Church: Local Priest Defrocked

By Steve Limtiaco
Pacific Daily News
April 23, 2010

The island's Catholic Archdiocese late last year removed Guam priest Raymond Cepeda from the priesthood after it investigated "serious allegations" of sexual abuse allegedly committed by him, the church said yesterday in a written statement.

Cepeda had worked in the Santa Barbara and other Catholic churches on Guam. The Archdiocese of Agana said it also reported him to civil authorities.

The church also announced two Capuchin friars with ties to Guam were punished by that religious order because of sexual abuse allegations leveled against them while they were at off-island ministries. The Capuchin Franciscans permanently revoked their ability to engage in public ministry, the order told the local Archdiocese in a letter last month. The Archdiocese yesterday released a copy of that letter.

The church's announcement comes after last month's visit by representatives of the victims advocacy group Survivors Network of those Abused by Priests. The group held confidential support group meetings and public events to draw attention to the issue of alleged child sex abuse by clergy on Guam. It also had asked Guam Archbishop Anthony Apuron to disclose information about clerics the group says allegedly abused children on Guam.

According to yesterday's statement by the Archdiocese of Agana, it is committed to redoubling its efforts to reach out to victims of sex abuse here and take steps to appropriately punish those who have betrayed their trust.

A policy is in place and will be quickly enforced when the Archdiocese receives reports of improper behavior by its personnel, according to the church statement, and authorities will be immediately notified about allegations of abuse or improper conduct.

The church also plans to conduct a public outreach program during the next few months to let people know how to report abuse, according to the Archdiocese.

The church also asked abuse victims to report their abuse to law enforcement officials, regardless of when it happened. The church also asked victims to call the church's victim assistance program office.

"Again, the Catholic Church does not and will not tolerate any kind of sexual abuse," the Archdiocese said in its statement.

The American Red Cross

The Guam church last commented on the sexual abuse issue in February, when it issued a written statement saying it cooperates with law enforcement when there are allegations of sexual abuse, and that no member of Guam's Catholic clergy ever had been charged with or convicted of sexual abuse. The church at the time did not mention its investigation or the action it had taken against Cepeda months earlier.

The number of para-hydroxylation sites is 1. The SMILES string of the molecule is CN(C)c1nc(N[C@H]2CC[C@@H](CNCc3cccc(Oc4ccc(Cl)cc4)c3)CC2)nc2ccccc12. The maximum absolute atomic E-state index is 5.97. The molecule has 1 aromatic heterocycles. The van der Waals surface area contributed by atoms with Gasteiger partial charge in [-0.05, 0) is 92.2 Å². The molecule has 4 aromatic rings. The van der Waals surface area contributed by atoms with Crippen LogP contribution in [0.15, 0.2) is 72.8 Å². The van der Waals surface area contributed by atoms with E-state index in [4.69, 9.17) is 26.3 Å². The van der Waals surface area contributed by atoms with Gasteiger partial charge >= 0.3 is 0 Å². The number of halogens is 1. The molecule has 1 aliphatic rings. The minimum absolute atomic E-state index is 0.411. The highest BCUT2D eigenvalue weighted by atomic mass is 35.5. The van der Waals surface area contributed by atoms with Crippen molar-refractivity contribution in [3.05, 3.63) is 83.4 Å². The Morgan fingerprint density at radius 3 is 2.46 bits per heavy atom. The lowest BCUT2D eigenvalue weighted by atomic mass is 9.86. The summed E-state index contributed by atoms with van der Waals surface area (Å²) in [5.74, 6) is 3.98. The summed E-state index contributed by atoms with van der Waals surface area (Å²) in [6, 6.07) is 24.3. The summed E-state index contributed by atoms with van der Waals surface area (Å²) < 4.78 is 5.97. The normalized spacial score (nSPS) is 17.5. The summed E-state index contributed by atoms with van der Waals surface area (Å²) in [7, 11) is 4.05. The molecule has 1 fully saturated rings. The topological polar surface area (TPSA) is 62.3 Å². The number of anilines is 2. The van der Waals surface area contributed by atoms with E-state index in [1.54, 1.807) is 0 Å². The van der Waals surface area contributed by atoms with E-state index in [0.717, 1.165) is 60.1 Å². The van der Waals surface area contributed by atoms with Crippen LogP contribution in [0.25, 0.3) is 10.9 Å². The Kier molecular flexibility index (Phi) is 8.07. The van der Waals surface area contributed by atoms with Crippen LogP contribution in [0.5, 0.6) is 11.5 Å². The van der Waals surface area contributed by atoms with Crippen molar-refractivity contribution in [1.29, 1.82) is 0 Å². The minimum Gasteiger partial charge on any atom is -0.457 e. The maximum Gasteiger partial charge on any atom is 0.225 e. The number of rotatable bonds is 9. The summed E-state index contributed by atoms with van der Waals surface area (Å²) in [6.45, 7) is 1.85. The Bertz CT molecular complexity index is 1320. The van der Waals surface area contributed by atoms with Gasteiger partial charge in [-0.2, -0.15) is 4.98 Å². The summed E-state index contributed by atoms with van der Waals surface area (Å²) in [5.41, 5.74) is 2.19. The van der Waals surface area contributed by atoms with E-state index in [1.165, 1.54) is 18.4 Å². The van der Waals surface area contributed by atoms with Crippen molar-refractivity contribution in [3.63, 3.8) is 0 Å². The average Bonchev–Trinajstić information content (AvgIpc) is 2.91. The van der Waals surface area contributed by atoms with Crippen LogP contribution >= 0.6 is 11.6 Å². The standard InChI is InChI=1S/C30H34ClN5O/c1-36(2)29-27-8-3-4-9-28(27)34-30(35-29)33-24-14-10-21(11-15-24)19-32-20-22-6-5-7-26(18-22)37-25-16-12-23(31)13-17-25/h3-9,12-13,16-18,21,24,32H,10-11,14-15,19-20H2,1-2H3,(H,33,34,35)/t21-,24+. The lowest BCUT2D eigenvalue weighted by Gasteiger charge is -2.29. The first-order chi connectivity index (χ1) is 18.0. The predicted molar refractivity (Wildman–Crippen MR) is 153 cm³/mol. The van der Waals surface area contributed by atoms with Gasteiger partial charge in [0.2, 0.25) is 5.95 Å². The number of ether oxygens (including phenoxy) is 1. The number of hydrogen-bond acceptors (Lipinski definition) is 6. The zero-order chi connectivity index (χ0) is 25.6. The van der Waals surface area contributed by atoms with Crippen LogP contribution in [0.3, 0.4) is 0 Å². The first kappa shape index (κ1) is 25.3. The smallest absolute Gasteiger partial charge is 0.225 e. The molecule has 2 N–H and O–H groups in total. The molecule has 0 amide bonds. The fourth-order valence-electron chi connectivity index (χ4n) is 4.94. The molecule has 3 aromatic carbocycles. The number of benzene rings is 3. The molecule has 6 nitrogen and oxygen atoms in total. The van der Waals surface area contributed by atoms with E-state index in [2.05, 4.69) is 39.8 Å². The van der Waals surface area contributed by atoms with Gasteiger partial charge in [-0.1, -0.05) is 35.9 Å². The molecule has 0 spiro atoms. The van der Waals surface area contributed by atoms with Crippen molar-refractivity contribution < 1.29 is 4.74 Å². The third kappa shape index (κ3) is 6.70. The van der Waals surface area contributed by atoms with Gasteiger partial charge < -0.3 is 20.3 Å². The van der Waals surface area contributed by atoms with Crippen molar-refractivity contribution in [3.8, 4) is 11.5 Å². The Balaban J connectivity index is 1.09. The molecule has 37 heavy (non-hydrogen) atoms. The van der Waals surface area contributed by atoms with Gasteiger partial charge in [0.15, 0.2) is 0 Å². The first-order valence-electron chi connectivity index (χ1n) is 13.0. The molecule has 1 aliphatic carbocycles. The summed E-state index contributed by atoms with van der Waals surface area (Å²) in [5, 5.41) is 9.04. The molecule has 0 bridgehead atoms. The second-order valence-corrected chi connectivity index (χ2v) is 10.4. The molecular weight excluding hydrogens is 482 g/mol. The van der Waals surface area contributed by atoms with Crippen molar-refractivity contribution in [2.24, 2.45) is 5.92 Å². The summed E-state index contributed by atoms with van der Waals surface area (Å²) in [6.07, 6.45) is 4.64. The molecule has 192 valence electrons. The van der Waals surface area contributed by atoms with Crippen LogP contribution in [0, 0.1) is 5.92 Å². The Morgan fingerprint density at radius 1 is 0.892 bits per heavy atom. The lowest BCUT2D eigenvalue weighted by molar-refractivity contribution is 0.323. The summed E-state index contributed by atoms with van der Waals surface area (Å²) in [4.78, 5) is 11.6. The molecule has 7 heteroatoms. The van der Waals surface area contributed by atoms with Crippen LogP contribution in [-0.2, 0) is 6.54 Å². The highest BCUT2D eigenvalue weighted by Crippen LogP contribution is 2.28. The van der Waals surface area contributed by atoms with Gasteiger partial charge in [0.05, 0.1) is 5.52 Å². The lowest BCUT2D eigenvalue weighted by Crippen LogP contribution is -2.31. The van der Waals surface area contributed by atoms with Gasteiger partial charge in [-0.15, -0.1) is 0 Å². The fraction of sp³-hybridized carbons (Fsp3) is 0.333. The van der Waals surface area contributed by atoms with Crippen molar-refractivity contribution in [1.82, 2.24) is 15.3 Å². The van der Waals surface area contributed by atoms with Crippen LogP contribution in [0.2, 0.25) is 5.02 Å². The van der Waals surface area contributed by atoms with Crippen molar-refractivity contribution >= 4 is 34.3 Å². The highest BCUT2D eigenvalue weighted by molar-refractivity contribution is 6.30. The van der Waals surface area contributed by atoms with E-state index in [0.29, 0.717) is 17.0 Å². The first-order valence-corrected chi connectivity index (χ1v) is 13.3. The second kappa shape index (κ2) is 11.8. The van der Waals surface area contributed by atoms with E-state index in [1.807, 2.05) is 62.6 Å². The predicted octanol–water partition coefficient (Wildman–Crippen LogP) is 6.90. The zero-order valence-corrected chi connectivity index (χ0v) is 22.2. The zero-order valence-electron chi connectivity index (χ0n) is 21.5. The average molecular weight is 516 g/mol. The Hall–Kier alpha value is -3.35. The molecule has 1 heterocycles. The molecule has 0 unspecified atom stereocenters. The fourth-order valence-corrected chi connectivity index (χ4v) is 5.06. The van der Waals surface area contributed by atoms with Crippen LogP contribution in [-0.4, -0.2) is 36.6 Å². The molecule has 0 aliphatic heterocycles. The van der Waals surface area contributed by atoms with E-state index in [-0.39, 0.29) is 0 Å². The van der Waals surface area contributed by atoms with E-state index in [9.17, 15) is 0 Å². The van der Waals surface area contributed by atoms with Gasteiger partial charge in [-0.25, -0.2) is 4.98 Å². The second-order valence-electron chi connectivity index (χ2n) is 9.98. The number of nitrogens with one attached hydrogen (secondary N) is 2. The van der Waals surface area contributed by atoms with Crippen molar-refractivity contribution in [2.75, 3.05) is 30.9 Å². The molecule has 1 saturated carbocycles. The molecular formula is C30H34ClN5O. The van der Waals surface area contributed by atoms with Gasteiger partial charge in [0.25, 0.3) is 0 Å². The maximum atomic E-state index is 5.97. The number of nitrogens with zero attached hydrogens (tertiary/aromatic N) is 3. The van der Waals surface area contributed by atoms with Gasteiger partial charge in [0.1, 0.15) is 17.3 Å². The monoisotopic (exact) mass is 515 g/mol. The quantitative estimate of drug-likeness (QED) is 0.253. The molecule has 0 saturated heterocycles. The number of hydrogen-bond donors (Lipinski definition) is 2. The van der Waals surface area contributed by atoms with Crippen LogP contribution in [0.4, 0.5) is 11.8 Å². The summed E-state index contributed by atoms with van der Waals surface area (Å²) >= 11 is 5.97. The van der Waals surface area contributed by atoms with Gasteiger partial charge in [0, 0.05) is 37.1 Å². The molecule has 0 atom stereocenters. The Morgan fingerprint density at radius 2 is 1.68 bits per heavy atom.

The Archdiocese had Cepeda "laicized" in December 2009, according to yesterday's statement, and he no longer is a priest.

The provincial minister of the Capuchin Franciscans on March 25 sent the Archbishop a letter, stating action had been taken against friars Randolph Nowack and Andrew Mannetta because of sexual abuse allegations.

The order in 2004 permanently revoked Nowack's ability to engage in public ministry "for reasons relating to allegations that arose elsewhere (not in Guam)," according to the letter by provincial minister John Gallagher. Nowack is living in retirement, the letter states.

Mannetta's ability to engage in public ministry was permanently revoked in 2002 because of allegations brought by someone "who was not a minor at the time of the alleged abuse," at the Archdiocese of Honolulu, the letter states. He left the Capuchins in 2007.

The victim's advocacy group yesterday issued a written statement responding to the Guam church's announcement, criticizing the way the church has handled abuse allegations and accusing the church of placing children at risk.

"While it is always a positive step when church officials come clean about abuse, it's also terribly unfortunate and reckless that it took repeated requests by survivors, outside press reports, hidden church documents and media attention to get any transparency about sexual abuse in the Archdiocese of Agana," SNAP western regional director Joelle Casteix said in a written statement.

Casteix questioned why Cepeda was allowed to work at Catholic Social Service, "with unfettered access to children," if the Archdiocese knew there were serious abuse allegations. "Why was no one informed about the risk that Nowack poses? And why were they silent about Mannetta -- a known perpetrator who spent years on Guam?"


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